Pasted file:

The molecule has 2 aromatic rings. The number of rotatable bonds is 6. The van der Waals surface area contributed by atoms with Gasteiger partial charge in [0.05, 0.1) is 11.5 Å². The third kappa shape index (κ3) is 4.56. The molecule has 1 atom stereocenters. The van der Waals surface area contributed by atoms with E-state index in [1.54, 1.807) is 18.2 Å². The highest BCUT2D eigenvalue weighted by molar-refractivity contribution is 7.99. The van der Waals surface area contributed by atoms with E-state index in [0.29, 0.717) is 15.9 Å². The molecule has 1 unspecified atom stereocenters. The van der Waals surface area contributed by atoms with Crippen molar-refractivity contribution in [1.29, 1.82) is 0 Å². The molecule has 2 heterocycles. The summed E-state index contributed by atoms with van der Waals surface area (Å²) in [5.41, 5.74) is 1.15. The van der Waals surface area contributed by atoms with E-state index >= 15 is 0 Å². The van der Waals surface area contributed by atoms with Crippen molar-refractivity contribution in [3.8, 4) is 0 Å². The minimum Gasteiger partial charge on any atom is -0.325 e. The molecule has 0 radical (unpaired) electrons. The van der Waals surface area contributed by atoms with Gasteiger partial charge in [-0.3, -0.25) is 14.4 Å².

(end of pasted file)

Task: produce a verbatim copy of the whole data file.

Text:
The molecule has 2 aromatic rings. The number of rotatable bonds is 6. The van der Waals surface area contributed by atoms with Gasteiger partial charge in [0.05, 0.1) is 11.5 Å². The third kappa shape index (κ3) is 4.56. The molecule has 1 atom stereocenters. The van der Waals surface area contributed by atoms with E-state index in [1.54, 1.807) is 18.2 Å². The highest BCUT2D eigenvalue weighted by molar-refractivity contribution is 7.99. The van der Waals surface area contributed by atoms with E-state index in [0.29, 0.717) is 15.9 Å². The molecule has 1 unspecified atom stereocenters. The van der Waals surface area contributed by atoms with Crippen molar-refractivity contribution in [1.29, 1.82) is 0 Å². The molecule has 2 heterocycles. The summed E-state index contributed by atoms with van der Waals surface area (Å²) in [5.41, 5.74) is 1.15. The van der Waals surface area contributed by atoms with E-state index >= 15 is 0 Å². The van der Waals surface area contributed by atoms with Crippen molar-refractivity contribution in [3.8, 4) is 0 Å². The minimum Gasteiger partial charge on any atom is -0.325 e. The molecule has 0 radical (unpaired) electrons. The van der Waals surface area contributed by atoms with Gasteiger partial charge in [-0.3, -0.25) is 14.4 Å².